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India launches 36 OneWeb satellites

India’s space agency ISRO tonight successfully launched 36 OneWeb satellites using its LVM-M3 rocket, the largest version of its GSLV family of rockets.

This launch completes OneWeb’s constellation, with 618 satellites now in orbit, allowing them to now offer internet access worldwide in competition with Starlink. After Russia broke its contract and confiscated 36 OneWeb satellites, the company contracted SpaceX and ISRO to launch the satellites necessary to complete the constellation, with SpaceX doing three launches and ISRO two.

This was India’s second launch in 2023. The leaders in the 2023 launch race remain the same:

20 SpaceX
11 China
5 Russia
3 Rocket Lab

American private enterprise still leads China 23 to 11 in the national rankings, and the entire world combined 23 to 19. SpaceX by itself now trails the entire world, including other American companies, 20 to 22.

Conscious Choice cover

Now available in hardback and paperback as well as ebook!


From the press release: In this ground-breaking new history of early America, historian Robert Zimmerman not only exposes the lie behind The New York Times 1619 Project that falsely claims slavery is central to the history of the United States, he also provides profound lessons about the nature of human societies, lessons important for Americans today as well as for all future settlers on Mars and elsewhere in space.

Conscious Choice: The origins of slavery in America and why it matters today and for our future in outer space, is a riveting page-turning story that documents how slavery slowly became pervasive in the southern British colonies of North America, colonies founded by a people and culture that not only did not allow slavery but in every way were hostile to the practice.  
Conscious Choice does more however. In telling the tragic history of the Virginia colony and the rise of slavery there, Zimmerman lays out the proper path for creating healthy societies in places like the Moon and Mars.


“Zimmerman’s ground-breaking history provides every future generation the basic framework for establishing new societies on other worlds. We would be wise to heed what he says.” —Robert Zubrin, founder of founder of the Mars Society.


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  • Richard M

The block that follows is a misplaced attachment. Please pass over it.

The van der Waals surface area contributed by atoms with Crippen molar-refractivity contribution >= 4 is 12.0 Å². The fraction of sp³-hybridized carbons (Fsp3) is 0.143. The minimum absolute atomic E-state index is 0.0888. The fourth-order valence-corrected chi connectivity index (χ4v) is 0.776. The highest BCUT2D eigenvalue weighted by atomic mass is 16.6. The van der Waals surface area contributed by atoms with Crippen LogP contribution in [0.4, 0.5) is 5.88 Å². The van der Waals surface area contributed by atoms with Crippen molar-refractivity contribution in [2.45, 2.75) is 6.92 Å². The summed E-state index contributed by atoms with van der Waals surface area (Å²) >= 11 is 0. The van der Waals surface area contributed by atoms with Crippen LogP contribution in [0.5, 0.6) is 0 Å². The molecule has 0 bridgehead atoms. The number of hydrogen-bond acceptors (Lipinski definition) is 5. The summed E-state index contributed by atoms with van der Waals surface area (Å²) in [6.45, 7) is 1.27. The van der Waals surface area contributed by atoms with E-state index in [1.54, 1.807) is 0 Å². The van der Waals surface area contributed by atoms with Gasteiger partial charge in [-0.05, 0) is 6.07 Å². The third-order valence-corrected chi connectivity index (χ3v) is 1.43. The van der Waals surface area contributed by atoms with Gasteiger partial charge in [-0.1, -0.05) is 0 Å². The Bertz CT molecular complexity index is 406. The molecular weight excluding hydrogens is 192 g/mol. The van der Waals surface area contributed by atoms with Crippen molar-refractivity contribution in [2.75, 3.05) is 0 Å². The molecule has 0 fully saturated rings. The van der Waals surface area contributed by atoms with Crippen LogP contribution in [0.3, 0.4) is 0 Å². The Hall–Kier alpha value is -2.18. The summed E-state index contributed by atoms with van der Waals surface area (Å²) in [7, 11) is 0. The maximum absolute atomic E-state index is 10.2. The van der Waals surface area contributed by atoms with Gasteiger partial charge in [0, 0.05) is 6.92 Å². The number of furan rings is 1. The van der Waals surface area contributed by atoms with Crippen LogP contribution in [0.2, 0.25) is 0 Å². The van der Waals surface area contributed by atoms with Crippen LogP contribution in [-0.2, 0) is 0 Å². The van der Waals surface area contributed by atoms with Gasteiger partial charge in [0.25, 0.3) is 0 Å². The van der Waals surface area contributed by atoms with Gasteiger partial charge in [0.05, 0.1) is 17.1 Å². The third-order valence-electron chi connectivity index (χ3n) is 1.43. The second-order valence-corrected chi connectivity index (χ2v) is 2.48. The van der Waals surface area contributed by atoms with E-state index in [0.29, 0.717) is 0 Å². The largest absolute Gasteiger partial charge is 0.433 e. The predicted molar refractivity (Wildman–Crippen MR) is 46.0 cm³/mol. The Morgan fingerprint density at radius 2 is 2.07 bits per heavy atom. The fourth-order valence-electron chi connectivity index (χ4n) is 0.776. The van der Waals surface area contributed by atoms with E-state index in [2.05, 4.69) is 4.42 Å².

Speaking of launch cadence, Elon tweeted out an interesting response to the success of launch #20 yesterday:

    “20 launches done, 70+ for rest of year”

    It’s unclear if this only speaks to Falcon launches, or if it includes Starship, too.

    “90 plus” might be a little short of his announced goal of 100 this year, but it will still utterly lap the field. They really have become the juggernaut. Where will they be five years from now?

  • Appreciate the “in orbit” nomenclature. It’s a bit nostalgic since I’ve felt slightly alienated over all the talk about being exclusively “on orbit” during recent decades….

  • Edward

    Michael McNeil,
    The way my colleagues and I have always used the terms “in orbit” and “on orbit” is that one of our satellites was “on orbit” once it was in the correct place and was actively stationkeeping. “On orbit” and “on station” seemed synonymous.

    I used to build geostationary commercial communication satellites. So, as we watched one of our satellites launch (even before YouTube, launch companies often provided live coverage, similar to what we see with the commercial launchers today), once the upper stage was in its temporary parking orbit, the satellite had made it “to orbit.” Once the stack reached the equator and the upper stage performed its second burn and released the satellite into geostationary transfer orbit, the satellite was still “in orbit” but had not yet reached its designated location in geostationary orbit. As with today’s broadcasts, television coverage ended with the release of the satellite, because the launch company had done its job, and the rest was up to the satellite to perform correctly.

    Retired geostationary satellites are raised to a higher orbit before being shut down, keeping them in orbit but no longer on station.

  • ISRO deserves every ounce of appreciation here. Getting goosebumps everywhere. What a proud moment. Bravo ISRO

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